39. Kumkum (Deb Sahitya Kutir,1970)
  40. Majarumama (1992)
  41. Manikchand O Aro Choddo (1992)
  42. Manuser Mato Manus (1986)
  43. Mon Thaklei Mon Kamon (1996)
  44. Nije Bujhe Nin (1987)
  45. Nikharchai Amod (1982)
  46. Onara Thakbeni (1982)
  47. Pa(n)ch Bhuter Goppo (Punascha, 1990)
  48. Panchasti Kishore Galpo (Nirmal Sahityam)
  49. Pakhi Theke Hati (1983)
  50. Planchet(Karuna Prakashani,1999)
  51. Poyela Doshra (1992)
  52. Rajkumarer Poshake (Ananda Publishers, 1975)
  53. Rahasyer Sandhaane (Nirmal Sahityam, 1981)
  54. Raja Noi Rani Noi (1959)
  55. Rajai Golpo (1976)
  56. Rani Mayabatir Antardhyan Rahosyo (1993)
  57. Ro(n)gin Molat (1941)
  58. Sakaler Sapno (1994)
  59. Sarojanter Nayak (1992)
  60. Satyi Amod (1992)
  61. Sei Sob Golpo (1967)
  62. Sera Baro (1988)
  63. Sera Rahasyo Samvar (1984)
  64. Shanirbachito Chotoder Shesto Golpo (1996)
  65. Shono Shono Golpo Shono (Deb Sahitya Kutir, 1956)

Stories published in children's magazines[edit]

  • Anko Sir o Mozart [Sarodiya Anondomela, 1995]
  • Bhagye Thakle Kina Hoi [Uponyas]
  • Bishe Bishkhay
  • Bhut Namaibar Sahoj Podhdhoti [Sarodiya Anondomela, 1986]
  • Chutite Chotachuti [Uponyas,Sarodiya Anondomela, 1981]
  • Ghya(N)ch Kore
  • Kagaj To Paro Na [Sarodiya Anondomela, 1985]
  • Kichhu Korena Kichhu Korbe Na [Agomoni, Deb Sahitya Kutir]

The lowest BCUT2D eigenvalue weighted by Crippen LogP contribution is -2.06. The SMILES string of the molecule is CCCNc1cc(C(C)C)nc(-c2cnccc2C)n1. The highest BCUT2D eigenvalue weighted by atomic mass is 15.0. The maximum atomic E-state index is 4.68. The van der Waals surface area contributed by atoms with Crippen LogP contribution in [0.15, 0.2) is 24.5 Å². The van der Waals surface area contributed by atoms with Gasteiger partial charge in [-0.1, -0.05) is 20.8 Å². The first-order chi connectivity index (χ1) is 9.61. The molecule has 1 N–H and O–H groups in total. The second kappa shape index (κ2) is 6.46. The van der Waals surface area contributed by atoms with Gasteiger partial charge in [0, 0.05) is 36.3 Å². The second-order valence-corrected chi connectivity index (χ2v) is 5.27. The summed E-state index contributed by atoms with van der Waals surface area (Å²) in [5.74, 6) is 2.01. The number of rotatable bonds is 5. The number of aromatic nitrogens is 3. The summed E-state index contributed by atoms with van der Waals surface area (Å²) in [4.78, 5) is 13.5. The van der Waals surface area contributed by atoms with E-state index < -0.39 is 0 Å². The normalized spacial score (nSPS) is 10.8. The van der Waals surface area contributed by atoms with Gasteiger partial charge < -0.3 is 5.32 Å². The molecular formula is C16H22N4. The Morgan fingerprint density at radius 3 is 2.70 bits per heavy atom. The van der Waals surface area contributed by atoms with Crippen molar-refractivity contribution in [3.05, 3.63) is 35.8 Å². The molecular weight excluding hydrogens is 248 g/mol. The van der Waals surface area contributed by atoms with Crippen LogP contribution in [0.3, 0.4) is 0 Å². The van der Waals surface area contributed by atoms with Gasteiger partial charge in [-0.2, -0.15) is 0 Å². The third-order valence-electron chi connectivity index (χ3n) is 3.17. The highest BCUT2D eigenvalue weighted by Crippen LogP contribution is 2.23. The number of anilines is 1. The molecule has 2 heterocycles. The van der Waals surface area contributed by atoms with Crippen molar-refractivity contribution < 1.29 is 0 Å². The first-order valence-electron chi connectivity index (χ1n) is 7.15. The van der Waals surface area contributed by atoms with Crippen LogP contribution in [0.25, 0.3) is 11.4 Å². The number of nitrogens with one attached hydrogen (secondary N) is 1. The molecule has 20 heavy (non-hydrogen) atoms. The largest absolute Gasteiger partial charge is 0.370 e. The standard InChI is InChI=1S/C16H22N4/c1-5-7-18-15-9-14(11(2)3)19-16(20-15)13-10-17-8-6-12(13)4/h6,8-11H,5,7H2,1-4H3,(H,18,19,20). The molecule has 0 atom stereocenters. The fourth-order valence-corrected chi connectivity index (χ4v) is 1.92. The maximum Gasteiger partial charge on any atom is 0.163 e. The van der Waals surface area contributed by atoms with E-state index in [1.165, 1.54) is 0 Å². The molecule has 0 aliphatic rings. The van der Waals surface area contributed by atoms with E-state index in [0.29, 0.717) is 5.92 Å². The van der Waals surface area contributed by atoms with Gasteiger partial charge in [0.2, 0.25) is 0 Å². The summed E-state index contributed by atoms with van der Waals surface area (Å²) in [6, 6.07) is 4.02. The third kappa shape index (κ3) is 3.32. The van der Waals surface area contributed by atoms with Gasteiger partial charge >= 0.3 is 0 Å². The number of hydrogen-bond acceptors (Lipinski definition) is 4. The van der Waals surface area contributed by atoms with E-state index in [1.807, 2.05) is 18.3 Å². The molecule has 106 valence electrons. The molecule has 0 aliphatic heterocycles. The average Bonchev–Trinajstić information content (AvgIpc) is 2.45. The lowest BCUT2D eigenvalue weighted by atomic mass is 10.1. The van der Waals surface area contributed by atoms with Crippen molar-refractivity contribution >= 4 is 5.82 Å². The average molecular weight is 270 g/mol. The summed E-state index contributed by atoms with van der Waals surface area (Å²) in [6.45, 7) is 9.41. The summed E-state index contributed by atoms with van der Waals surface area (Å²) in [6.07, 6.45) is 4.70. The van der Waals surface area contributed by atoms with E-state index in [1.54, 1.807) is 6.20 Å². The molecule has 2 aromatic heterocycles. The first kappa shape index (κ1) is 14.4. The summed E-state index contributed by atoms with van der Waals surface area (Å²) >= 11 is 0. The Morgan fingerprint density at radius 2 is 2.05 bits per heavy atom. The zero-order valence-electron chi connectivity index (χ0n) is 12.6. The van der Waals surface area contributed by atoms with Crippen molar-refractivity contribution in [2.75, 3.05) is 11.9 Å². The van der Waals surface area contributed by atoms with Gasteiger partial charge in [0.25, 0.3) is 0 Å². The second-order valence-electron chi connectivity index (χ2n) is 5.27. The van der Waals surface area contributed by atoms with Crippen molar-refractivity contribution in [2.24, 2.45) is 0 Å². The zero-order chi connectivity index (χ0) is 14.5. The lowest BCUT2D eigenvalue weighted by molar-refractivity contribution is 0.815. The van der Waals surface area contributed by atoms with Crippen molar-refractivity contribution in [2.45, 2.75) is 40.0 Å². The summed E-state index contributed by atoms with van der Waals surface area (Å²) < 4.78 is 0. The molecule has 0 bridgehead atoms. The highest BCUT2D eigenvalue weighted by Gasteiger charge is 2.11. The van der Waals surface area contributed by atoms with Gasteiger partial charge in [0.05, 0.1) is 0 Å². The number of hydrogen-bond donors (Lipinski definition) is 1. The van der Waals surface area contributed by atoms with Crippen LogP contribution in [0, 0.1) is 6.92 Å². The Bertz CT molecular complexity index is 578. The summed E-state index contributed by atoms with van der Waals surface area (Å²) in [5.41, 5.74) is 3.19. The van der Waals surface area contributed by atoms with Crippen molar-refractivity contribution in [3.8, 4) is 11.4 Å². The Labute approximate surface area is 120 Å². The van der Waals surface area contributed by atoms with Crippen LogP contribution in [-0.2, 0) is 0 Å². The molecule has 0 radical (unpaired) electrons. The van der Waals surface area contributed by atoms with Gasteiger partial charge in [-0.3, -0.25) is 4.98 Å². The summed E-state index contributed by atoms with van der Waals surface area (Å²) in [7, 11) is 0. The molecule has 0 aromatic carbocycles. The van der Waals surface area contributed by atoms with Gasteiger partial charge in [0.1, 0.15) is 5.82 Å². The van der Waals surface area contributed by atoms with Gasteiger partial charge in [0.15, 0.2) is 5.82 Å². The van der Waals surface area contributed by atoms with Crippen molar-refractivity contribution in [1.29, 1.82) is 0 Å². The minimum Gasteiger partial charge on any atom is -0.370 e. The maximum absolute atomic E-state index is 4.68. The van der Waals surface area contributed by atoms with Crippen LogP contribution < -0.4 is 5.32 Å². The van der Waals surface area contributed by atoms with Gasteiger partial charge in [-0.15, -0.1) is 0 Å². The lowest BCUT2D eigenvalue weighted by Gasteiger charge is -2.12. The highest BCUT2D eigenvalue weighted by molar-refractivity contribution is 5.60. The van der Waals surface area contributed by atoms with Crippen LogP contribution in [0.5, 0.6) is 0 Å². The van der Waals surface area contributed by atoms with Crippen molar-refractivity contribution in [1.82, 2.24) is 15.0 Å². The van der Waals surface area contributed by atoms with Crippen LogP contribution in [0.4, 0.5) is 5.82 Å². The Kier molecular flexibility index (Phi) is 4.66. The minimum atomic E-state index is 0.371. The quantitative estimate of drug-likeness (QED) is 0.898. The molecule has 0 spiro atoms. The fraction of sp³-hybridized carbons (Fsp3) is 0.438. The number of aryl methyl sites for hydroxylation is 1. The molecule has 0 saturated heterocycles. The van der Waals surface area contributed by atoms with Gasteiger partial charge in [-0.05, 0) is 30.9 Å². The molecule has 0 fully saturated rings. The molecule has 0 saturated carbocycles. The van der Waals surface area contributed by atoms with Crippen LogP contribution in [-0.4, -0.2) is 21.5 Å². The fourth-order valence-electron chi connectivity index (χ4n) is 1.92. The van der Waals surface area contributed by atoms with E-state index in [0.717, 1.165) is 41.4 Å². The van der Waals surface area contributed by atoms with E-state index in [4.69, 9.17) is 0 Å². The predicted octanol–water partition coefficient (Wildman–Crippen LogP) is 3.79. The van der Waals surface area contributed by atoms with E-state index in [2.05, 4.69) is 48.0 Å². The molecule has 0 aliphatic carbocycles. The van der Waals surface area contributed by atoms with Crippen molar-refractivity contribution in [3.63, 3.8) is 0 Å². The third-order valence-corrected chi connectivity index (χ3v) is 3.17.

• Matra Ekkhana Than Eet
  • Muskil Asan er Kolkathi [Sarodiya Anondomela, 1989]
  • Parar chhele [Sarodiya Anondomela, 1987]
  • Swapner Railgari [Boro Golpo, Sarodiya Anondomela, 1983]
  • Tibboti Lamar Coffin [Sarodiya Anondomela, 1993]

Pakhik Anondomela Golpo Sankalan[edit]

  • Tiktiki, Ateendriyo Shakti o Bedanto Bardhan [11 January 1989,illustration – Krishnendu Chaki]
  • Kopaal'er Naam Gopaal [9 June 1993,illustration – Debashish Deb]
  • Mojaru-Mama [17 October 1984, illustration – Anup Roy]
  • Ninkhonj Niruddesh Hote Gele [7 January 1987, illustration – Krishnendu Chaki]

PujaBarshiki Anondomela Golpo Sankalan[edit]

  • Bahadur [Sarodiya Anondomela, 1971]
  • Hoito Eirokomi [Sarodiya Anondomela, 1992]
  • Char Buror Adda [Sarodiya Anondomela, 1996]

Kishore Uponyas (preteen novels)[edit]

  • Raajkumar Er Poshake [Anandomela]
  • Gaja Ukil Er Hotya Rohosya [Anandomela]
  • Bhuture Kukur [Anandomela]
  • Lonka Morich O Ek Mohamanab [Pakhyik Anandamela, March 1983]
  • Manusher Moto Manush [Sharodiya Kishormon]
  • Chara Pute Gelen Nantu Pise [Pakhyik Anandamela, 1987]
  • Bomar Cheye Bisham[Sharodiya Kishor Bharati]
  • Somuddur Dekha [Sharodiya Kishor Bharati, 1988]
  • Aloy Adityer Iccha Potro Rohosyo [Anandomela]
  • Harano Theke Prapti [Anandamela]

Television adaption[edit]

Her novel "Baluchori" was adapted as a TV serial in Deepto TV named Aparajita.


External links[edit]